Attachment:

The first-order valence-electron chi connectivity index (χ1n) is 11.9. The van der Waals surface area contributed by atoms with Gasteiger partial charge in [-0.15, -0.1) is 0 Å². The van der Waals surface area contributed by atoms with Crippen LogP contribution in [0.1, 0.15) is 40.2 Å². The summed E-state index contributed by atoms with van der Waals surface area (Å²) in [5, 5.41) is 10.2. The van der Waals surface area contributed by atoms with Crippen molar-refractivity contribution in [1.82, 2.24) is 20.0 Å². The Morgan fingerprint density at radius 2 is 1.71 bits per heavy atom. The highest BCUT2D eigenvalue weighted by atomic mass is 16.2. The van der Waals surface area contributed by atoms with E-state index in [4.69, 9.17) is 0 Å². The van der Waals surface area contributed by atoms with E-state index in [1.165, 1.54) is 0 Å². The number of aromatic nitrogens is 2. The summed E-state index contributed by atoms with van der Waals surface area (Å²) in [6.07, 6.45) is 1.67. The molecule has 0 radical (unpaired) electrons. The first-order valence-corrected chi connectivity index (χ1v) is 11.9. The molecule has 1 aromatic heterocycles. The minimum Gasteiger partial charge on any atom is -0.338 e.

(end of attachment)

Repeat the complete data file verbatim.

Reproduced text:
The first-order valence-electron chi connectivity index (χ1n) is 11.9. The van der Waals surface area contributed by atoms with Gasteiger partial charge in [-0.15, -0.1) is 0 Å². The van der Waals surface area contributed by atoms with Crippen LogP contribution in [0.1, 0.15) is 40.2 Å². The summed E-state index contributed by atoms with van der Waals surface area (Å²) in [5, 5.41) is 10.2. The van der Waals surface area contributed by atoms with Crippen molar-refractivity contribution in [1.82, 2.24) is 20.0 Å². The Morgan fingerprint density at radius 2 is 1.71 bits per heavy atom. The highest BCUT2D eigenvalue weighted by atomic mass is 16.2. The van der Waals surface area contributed by atoms with E-state index in [4.69, 9.17) is 0 Å². The van der Waals surface area contributed by atoms with E-state index in [1.165, 1.54) is 0 Å². The number of aromatic nitrogens is 2. The summed E-state index contributed by atoms with van der Waals surface area (Å²) in [6.07, 6.45) is 1.67. The molecule has 0 radical (unpaired) electrons. The first-order valence-corrected chi connectivity index (χ1v) is 11.9. The molecule has 1 aromatic heterocycles. The minimum Gasteiger partial charge on any atom is -0.338 e.